Scattysapain
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Re: Bad day

Post: # 28996Post Scattysapain
January 10th, 2019, 11:11 am

My dad got beat up by 2 people who my parents gave a home too he died a week later, we all got restraining orders to stay away from the lads they got away with murder that was 26 years ago i still cry every November the 4th and on his birthday in December.
I feel the pain of everyone that has lost a member of their family 😭😭😭

bilthebandit
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Re: Bad day

Post: # 28998Post bilthebandit
January 10th, 2019, 11:22 am

Yup Tim if he was a tory boy he wudda replaced the scotch with neat ginger!!!!

Don't have a commemoration days here coz I cant remember what day it is today without looking at the comp so fuked if I can remember the date of my old mans passing 8 years ago or so and me mams 18 mth ago near enough.


Ya will never forget Colin and as someone once said "your never really dead while someone still thinks about you" dammed if I remember who the hell said it tho haha.

Longines
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Re: Bad day

Post: # 29000Post Longines
January 10th, 2019, 12:56 pm

Can't imagine what it feels like Colin. Still have all four parents and in-laws and know that's unlikely to be the case for too much longer.

Brilliant story Tim, love it.

Scuffs
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Re: Bad day

Post: # 29002Post Scuffs
January 10th, 2019, 2:55 pm

Some fantastic stories, thanks guys xxx

I'll order a glass of scotch tonight in memory of loved ones. 9pm here 8pm at home, all welcome to join me in raising a glass.

plum11
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Re: Bad day

Post: # 29004Post plum11
January 10th, 2019, 4:26 pm

Man was a legend and was a pleasure knowing him mate . Jane knew it was his anniversary today and said her thoughts are with you all . xx

Marky147
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Re: Bad day

Post: # 29005Post Marky147
January 10th, 2019, 7:43 pm

Lucky enough to still have both mine, like Grant.

I'm off booze, but will raise an espresso :thumb:

Com stories,too :mrgreen:

T8MML
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Re: Bad day

Post: # 29006Post T8MML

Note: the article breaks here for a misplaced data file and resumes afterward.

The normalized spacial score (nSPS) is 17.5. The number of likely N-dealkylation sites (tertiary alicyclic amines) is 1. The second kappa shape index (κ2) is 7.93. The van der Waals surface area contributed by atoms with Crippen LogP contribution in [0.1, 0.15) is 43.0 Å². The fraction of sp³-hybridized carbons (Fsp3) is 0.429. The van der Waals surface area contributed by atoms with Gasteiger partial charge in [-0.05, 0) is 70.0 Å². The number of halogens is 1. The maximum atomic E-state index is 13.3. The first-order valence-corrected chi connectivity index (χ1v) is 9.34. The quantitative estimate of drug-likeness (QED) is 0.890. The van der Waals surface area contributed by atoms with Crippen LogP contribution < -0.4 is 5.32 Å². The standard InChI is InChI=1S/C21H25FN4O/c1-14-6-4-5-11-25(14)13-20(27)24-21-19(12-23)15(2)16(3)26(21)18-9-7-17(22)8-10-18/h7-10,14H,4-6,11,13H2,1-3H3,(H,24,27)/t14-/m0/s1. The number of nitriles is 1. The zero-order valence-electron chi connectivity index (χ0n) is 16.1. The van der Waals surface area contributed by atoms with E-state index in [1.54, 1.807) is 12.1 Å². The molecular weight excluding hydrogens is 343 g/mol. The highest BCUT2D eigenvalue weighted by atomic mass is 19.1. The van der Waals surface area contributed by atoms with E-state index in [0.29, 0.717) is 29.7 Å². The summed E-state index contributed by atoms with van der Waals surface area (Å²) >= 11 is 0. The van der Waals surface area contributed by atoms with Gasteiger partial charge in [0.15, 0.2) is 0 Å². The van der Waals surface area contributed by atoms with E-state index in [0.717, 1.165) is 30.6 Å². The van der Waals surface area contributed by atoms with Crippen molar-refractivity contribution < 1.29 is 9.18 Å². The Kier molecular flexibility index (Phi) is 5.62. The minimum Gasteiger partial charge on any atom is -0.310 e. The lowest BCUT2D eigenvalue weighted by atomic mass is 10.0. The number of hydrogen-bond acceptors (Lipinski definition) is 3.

January 10th, 2019, 8:01 pm

Scuffs wrote:
January 10th, 2019, 2:55 pm
Some fantastic stories, thanks guys xxx

I'll order a glass of scotch tonight in memory of loved ones. 9pm here 8pm at home, all welcome to join me in raising a glass.
You really haven’t grasped the Spanish lifestyle yet if you’re raising a glass at 9pm mate - by that time I can’t raise my eyebrows!!

:)

Phinnies
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Re: Bad day

Post: # 29007Post Phinnies
January 10th, 2019, 8:33 pm

Oddest thing about this post is that Colin thinks he has some good traits! :lol: :D

My old man died of cancer when I was 21, 28 years ago when he was 53. Sad to say I was never particularly close to him, he wasn't an emotional man, I barely even knew him if I am honest. I have a few fond memories of playing father and son badminton with and against him and the odd family holiday but even those were often Mum and two boys.

He wasn't a drinker or a violent man, I never saw him raise his hand to anybody and if I were to guess I would say he probably had the love in him but didn't know how to show it. When I finally had a son I promised myself I would'nt be the same and I tell by boy every day that I love him.

I never really think about him aside from the odd occasion I catch sight of the photo I have and I never visit his grave which is quite sad, I really think had he grown older we would have probably become a lot closer. So for the first time, I'll raise a glass him tonight. Here's to you Dad

T8MML
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Re: Bad day

Post: # 29008Post T8MML
January 10th, 2019, 9:00 pm

Phinnies wrote:
January 10th, 2019, 8:33 pm
Oddest thing about this post is that Colin thinks he has some good traits! :lol: :D

My old man died of cancer when I was 21, 28 years ago when he was 53. Sad to say I was never particularly close to him, he wasn't an emotional man, I barely even knew him if I am honest. I have a few fond memories of playing father and son badminton with and against him and the odd family holiday but even those were often Mum and two boys.

He wasn't a drinker or a violent man, I never saw him raise his hand to anybody and if I were to guess I would say he probably had the love in him but didn't know how to show it. When I finally had a son I promised myself I would'nt be the same and I tell by boy every day that I love him.

I never really think about him aside from the odd occasion I catch sight of the photo I have and I never visit his grave which is quite sad, I really think had he grown older we would have probably become a lot closer. So for the first time, I'll raise a glass him tonight. Here's to you Dad

Sadly touching Nick. When Carol passed I never shed a tear, I had two children 16 and 10 to worry about and put on a stiff upper lip. When my dad passed shortly after, again I never shed a tear, my daughter of ten was in tears because the funeral reminded her of “mums”. We talked about this only recently and she said I couldn’t believe how cold to everything I seemed at the time. As I explained, my grief was private (many times) but it seemed to me at the time I needed to be a rock for my kids and then a rock for my mum.